Our modern day widows are the low-income households who always invite others to their dinner table.
As a mother of three and a domestic chief operating officer, I spend a great deal of my week dealing with food. Here’s the amazing thing: I’m not a farmer’s wife in 1940. I preserve next to nothing, my milk is delivered to my door, and I have no idea how to pluck a chicken. Still, I spend an estimated 18 hours a week packing lunches, preparing breakfast and dinner, planning meals, writing grocery lists, and loading and unloading the dishwasher. I am forever looking for healthy, well-balanced meals according to the latest and greatest information out there. I feel defeated when I sit down to a sleeve of Ritz crackers (but they are soooooo good). As a result there is very little pre-packaged instant food in my house. But please, don’t have too high an opinion of me; we eat a lot, and I mean a lot, of ice cream and there are always sticks of butter in my fridge. We don’t eat prepackaged food but we eat butter-laden cookies. And there are times I check out, give up, and buy pizza or tell my children to eat cereal for dinner, especially on Sunday nights.
With so much food experience, I thought I was up for the challenge my faith community set out: reduce our monthly grocery spending by half and give the other half to organizations that feed the hungry. I thought I could at least offer a $200 check at the end of the month. I failed. Miserably.
Here’s how it started. Since January, our faith community has been wrestling with the simple concept, Have 2 Give 1. We are acutely aware of how much we have. For environmental, material, and above all spiritual reasons we have tried to defeat our consumption addiction. We began small. In January we cleaned out our closets, February our books, March our housewares, and April we decided it was time to think about food.
Until April, I was proud of our accomplishments. I honestly got rid of at least a 1/3 of my already fairly small closet. We sorted clothes and gave them to families and places who really could use them. (Did I mention I also picked out three sweaters and one shirt for myself in our clothes sorting party?) Books filled homeless shelters and schools. Housewares were delivered to an amazing local organizations, NewLife Home Refurnishing. We were on a role.
I thought that cleaning out our food pantries would be simple—we would give away half of what we had to the local food pantry. But a faithful disciple suggested something more radical. What if we reduced our spending by half, and gave the other half of our monthly grocery bill away. I was in. I could do it. I’m a grocery-shopping and cheap food-cooking expert. It’s my part time job as domestic COO.
I spend about $900 a month on groceries. Yes, $900 a month. You should see what my two boys eat! My goal was to spend only $500 and attempt to give $400 away. I figured I wouldn’t quite reach my goal, but the goal was worthy and I would have at least $200 or possibly more to give at the end of the experiment. The entire month, I kept careful track of my expenditures, wouldn’t let my husband go to the grocery store without specific warnings and threats (you cannot buy frozen pies!), took stock of my pantry, used a lot of beans and lentils, and bought as much as possible on sale. Yet there were a few things I decided I would be unwilling to do without. I would not radically cut down on fresh fruit and veggies, I would continue to buy organic celery, apples, and a few other things that make it on the dirty dozen pesticide list, and I would not buy a bunch of processed-empty-calorie-cheap food.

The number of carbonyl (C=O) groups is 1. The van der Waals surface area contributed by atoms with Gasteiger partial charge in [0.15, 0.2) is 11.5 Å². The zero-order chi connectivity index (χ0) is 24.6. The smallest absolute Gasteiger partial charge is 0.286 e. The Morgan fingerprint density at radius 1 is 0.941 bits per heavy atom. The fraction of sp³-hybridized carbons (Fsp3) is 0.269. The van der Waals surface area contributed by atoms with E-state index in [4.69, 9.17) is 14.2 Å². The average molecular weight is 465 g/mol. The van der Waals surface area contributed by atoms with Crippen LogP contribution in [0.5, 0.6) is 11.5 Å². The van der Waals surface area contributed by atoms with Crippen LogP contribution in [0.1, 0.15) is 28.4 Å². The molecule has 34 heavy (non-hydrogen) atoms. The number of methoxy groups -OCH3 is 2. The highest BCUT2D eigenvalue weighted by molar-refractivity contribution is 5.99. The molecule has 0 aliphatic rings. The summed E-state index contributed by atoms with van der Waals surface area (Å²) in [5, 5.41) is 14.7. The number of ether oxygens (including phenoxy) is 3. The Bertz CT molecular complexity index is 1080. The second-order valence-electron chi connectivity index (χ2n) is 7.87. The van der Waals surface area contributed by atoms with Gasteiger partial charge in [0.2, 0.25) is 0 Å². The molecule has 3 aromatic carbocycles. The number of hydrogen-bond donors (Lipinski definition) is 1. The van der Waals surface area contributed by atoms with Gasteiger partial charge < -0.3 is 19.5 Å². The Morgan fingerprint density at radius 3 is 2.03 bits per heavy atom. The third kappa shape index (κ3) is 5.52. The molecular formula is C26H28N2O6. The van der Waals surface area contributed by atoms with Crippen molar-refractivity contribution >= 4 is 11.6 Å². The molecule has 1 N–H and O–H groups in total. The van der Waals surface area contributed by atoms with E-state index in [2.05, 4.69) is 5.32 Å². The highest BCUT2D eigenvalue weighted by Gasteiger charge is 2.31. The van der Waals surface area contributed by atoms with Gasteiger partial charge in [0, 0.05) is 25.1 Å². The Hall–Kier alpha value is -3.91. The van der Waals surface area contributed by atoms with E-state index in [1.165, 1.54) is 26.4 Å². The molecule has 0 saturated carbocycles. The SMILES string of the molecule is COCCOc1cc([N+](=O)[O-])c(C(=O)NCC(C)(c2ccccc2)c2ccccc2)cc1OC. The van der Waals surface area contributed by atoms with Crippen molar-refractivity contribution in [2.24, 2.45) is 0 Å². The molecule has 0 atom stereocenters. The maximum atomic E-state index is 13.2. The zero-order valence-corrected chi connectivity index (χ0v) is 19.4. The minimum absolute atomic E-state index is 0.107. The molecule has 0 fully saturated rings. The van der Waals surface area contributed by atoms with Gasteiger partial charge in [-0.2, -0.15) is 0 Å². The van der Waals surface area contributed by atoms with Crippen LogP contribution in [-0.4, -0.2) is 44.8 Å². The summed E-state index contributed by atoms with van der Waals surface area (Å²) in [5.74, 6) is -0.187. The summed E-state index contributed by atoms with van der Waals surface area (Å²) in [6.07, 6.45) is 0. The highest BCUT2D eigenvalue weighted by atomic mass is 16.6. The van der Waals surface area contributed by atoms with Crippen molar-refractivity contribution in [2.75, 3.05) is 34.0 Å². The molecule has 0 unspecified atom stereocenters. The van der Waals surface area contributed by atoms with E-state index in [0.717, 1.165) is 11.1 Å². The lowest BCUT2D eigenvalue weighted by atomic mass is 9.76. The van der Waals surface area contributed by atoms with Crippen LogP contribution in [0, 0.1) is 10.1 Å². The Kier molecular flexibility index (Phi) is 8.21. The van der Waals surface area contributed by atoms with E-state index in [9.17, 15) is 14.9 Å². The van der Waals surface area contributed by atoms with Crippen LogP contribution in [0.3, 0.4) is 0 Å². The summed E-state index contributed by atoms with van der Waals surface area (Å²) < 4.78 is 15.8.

What an arrogant fool I am! I thought I was so smart. I knew how to cook. I knew how to buy things on sale. I knew how to make really good food (my children don’t agree) out of lentils! I could cut back our grocery bill drastically for one month. Not to mention, I was stocked up. I had lots of good basics on my shelves.
Epic fail! I have less than $50 to show for my arrogance. I knew before I answered our one month community wide endeavor that eating well costs more, but I didn’t understand it viscerally. Now I do. Here, sadly, is what I learned:
1) Eating fresh fruits and vegetables is terribly expensive, especially organic celery (one of the dirty dozen). There are some pretty good cheap frozen veggies out there, but what do you send your kid to school with? Frozen peas?
2) Buying a processed frozen meal is often cheaper than making one from scratch. Can you believe it? I couldn’t. But I was reminded of this again and again as I trolled the frozen food section looking for veggies. It was less expensive to buy my family frozen tater–tots and fish sticks than to make rice and beans with hearty root vegetables from scratch. Empty calorie food isn’t just cheaper, it’s significantly cheaper than whole foods. Even cookies! I could buy packaged cookies for $1.50 on sale; I can’t bake cookies for that little.